Four reasons to try spring skiing in Sweden

Winter may be over, but the ski slopes are just warming up! It’s time to embrace that perfect time of year that Swedes call “Vårvinter” (Spring-Winter).

Four reasons to try spring skiing in Sweden

Swedish skiers regularly take to the slopes to experience the best of both worlds, enjoying the final months of crisp white snow while welcoming in the springtime sun.

Whether you’re looking for a post-winter getaway with friends or an unforgettable family adventure, Stöten, a picturesque resort in Dalarna’s Sälen mountain range with sprawling views of the surrounding Swedish and Norwegian mountain ranges, has a range of exciting experiences for downhill and cross-country skiers of all ages.

While the word ‘skiing’ commonly conjures up images of an icy midwinter activity, The Local fills you in on four reasons why you should try spring skiing in Sweden.

Plan your springtime ski trip at Stöten

1. Soak up the sunshine

Every skier has experienced the midwinter frustration of waiting impatiently for the sun to appear.

In spring, you’ll be hitting the slopes at the crack of dawn and making the most of those extended daylight hours. Not only will you enjoy an earlier start time, you can soak up those rays for hours before the sun sets in the late afternoon sky.

Stöten caters for the early risers with morning skiing from 07.30 on Tuesdays and Thursdays. The night owls can witness the sun disappearing into the horizon before making their descent between 19.30-21.00 on Wednesdays and Saturdays.

Springtime might just be the best time of the year to ski at Stöten. Photo: Stöten.

2. Ditch the crowds

If you’re a winter skiing regular, you’ve probably become accustomed to queuing for lifts, bars, restaurants, cafes, etc.

One of the biggest benefits of waiting until the end of the skiing season to plan your getaway is the lack of crowds. The shorter lift times will free up more time for the reason you’re there in the first place, allowing you extra hours to carve up those icy peaks.

3. Refuel your engine or wind down at the afterski

After working up a sweat on those sunny slopes all morning, you’ll be ready to refuel. Instead of disappearing inside again, why not enjoy the charms of one of the outdoor eateries? Stöten has you covered with a range of options.

For those of you wanting to take off your skis and rest your legs, the Brasserie is the perfect place for you. It’s open for breakfast, lunch and dinner and offers both buffet and á la carte selections. Head out onto the terrace to soak up that much-needed vitamin D between 15.00-17.00 with some sweet tunes from Stöten’s hottest DJs.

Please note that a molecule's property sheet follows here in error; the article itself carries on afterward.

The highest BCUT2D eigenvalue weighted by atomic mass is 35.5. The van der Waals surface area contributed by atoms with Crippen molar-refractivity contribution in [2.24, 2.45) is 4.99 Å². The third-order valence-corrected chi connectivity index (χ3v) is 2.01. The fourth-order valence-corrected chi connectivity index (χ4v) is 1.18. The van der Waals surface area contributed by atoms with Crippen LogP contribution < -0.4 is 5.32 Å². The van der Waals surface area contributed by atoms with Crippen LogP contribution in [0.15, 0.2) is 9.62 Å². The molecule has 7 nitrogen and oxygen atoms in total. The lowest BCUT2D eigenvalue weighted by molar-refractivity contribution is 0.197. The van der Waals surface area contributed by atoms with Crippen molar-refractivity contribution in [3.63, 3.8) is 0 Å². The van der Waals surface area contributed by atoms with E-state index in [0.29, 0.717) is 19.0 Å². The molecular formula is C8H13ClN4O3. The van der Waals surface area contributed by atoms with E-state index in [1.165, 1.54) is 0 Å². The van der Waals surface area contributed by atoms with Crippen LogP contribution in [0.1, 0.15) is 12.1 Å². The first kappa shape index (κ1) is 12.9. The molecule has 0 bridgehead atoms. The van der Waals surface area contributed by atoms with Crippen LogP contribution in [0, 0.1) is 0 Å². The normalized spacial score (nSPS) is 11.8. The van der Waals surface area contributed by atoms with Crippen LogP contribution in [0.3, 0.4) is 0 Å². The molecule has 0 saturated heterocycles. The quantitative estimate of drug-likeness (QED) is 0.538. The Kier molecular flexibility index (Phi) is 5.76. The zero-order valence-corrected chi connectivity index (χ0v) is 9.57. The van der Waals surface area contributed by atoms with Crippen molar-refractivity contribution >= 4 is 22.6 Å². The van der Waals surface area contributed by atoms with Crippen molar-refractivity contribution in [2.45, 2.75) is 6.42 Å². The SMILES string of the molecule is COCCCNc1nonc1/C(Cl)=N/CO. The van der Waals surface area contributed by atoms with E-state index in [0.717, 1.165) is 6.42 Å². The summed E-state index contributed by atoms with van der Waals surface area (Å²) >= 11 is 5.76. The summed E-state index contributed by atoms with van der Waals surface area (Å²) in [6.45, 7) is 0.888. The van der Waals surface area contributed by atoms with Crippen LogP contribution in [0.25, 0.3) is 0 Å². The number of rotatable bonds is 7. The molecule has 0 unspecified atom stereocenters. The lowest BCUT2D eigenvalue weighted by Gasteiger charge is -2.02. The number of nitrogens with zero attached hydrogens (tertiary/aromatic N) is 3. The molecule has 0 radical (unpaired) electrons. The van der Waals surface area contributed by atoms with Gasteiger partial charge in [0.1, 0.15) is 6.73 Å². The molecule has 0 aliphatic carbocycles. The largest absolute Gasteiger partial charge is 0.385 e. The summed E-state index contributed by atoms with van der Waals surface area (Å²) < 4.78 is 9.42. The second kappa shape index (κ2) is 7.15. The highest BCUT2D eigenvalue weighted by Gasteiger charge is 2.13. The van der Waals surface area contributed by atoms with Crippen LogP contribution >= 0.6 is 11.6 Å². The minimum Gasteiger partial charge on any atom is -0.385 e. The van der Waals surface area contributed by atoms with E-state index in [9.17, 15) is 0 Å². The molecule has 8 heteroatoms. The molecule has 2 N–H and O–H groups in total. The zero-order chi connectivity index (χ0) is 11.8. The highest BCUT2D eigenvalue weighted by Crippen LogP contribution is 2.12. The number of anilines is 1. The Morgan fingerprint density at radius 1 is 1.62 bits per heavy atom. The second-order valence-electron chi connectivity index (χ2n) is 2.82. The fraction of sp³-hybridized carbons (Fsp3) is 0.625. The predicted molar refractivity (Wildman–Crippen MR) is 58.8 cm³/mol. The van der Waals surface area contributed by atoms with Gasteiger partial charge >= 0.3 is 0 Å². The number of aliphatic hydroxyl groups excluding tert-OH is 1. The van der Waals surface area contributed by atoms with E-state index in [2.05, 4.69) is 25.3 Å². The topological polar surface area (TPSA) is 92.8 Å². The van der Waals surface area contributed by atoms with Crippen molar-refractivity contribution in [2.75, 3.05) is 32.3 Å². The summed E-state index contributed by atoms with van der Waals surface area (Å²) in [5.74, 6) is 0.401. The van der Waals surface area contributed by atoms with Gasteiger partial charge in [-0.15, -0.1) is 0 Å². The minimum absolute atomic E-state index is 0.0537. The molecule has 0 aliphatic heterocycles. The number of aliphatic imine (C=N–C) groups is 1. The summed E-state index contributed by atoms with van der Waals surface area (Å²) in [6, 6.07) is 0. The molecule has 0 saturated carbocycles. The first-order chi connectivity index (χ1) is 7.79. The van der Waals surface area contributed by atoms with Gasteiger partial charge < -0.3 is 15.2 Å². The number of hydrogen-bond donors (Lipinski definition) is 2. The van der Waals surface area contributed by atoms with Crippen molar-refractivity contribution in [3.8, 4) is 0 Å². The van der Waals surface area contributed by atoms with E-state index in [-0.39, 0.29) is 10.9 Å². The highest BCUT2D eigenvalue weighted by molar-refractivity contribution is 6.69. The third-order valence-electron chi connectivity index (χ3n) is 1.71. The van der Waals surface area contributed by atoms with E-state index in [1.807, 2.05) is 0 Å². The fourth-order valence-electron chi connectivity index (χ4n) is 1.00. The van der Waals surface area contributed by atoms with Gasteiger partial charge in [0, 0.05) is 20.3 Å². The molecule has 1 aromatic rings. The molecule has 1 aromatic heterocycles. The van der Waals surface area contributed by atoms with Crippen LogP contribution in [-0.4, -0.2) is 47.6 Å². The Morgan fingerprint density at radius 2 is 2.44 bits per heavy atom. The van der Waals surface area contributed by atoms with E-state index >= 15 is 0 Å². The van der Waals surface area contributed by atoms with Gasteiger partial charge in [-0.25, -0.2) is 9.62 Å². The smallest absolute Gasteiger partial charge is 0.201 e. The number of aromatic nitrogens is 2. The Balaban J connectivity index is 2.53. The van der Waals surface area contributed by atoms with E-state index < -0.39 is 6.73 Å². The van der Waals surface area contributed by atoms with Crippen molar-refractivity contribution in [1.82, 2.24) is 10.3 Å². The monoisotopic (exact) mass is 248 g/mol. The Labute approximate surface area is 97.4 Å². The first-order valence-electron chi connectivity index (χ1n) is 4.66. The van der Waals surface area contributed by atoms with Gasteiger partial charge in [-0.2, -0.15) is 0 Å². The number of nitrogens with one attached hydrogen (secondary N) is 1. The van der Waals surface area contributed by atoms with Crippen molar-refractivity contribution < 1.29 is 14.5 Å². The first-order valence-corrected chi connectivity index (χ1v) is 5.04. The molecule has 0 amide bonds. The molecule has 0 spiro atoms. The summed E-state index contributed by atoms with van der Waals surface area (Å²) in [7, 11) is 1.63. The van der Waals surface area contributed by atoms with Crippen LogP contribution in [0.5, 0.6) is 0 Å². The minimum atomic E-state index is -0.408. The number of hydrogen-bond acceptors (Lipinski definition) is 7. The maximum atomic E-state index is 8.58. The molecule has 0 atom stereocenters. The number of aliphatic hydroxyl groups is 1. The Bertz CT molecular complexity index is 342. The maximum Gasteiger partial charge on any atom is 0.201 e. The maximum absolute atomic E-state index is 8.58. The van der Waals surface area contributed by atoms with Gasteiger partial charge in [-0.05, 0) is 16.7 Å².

Perhaps you’re looking for a quick pit stop before hitting the snow again? Stöten’s newest eatery, Älvans Restaurant & Café, offers a ski-in/ski-out location for those of you on the run.

Wander in out of the snow and pick up some hot, freshly made waffles with jam and cream. Afterall, a Swedish ski holiday isn’t complete without a winter-warming afternoon fika from Våffelstugan.

Plan your springtime ski trip at Stöten

4. Just starting out?

New to the world of skiing and looking to improve your technique in a calm atmosphere with softer, more forgiving snow? Springtime skiing offers a sorbet-like snow, perfect for beginners and children alike.

Don’t be fooled by the chilled-out vibe and the lack of crowds.

Springtime is buzzing with activities for the whole family. Stöten offers swimming, sauna, snow safaris, dog-sledding, bowling and much more. The kids can hang out in the Wolf Club while parents wind down at the spa or the gym.

Easter holidays are jam-packed with events to keep the kids busy, with Good Friday face painting and Easter arts and crafts. After taking part in the indoor activities, it’s time for the kids to take to the snow again. They can race solo in the Wolf Club Trophy or compete as a family in the Blåkulla Trophy.

Whatever your age or skill level, you can expect an unforgettable skiing experience this season at Stöten.

This article was produced by The Local Client Studio and sponsored by Stöten.
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What you need to know about vacation in Denmark – and how the rules are about to change

Denmark has a generous number of paid vacation days and the rules are important to be aware of – some of them are in the process of being changed.

What you need to know about vacation in Denmark – and how the rules are about to change
File photo: Kristian Brasen / Ritzau Scanpix

One of the perks of being a full-time employee in the country, Danish holiday usually adds up to five weeks of vacation annually, plus nine days of public holidays.

Some companies also offer additional general holidays for staff, depending on tradition – for example, on Labour Day or Constitution Day.

There are a number of rules relating to the different types of vacation days, how they are earned and when you can use them. Some of these are currently in the process of being updated, so it is worth reading up.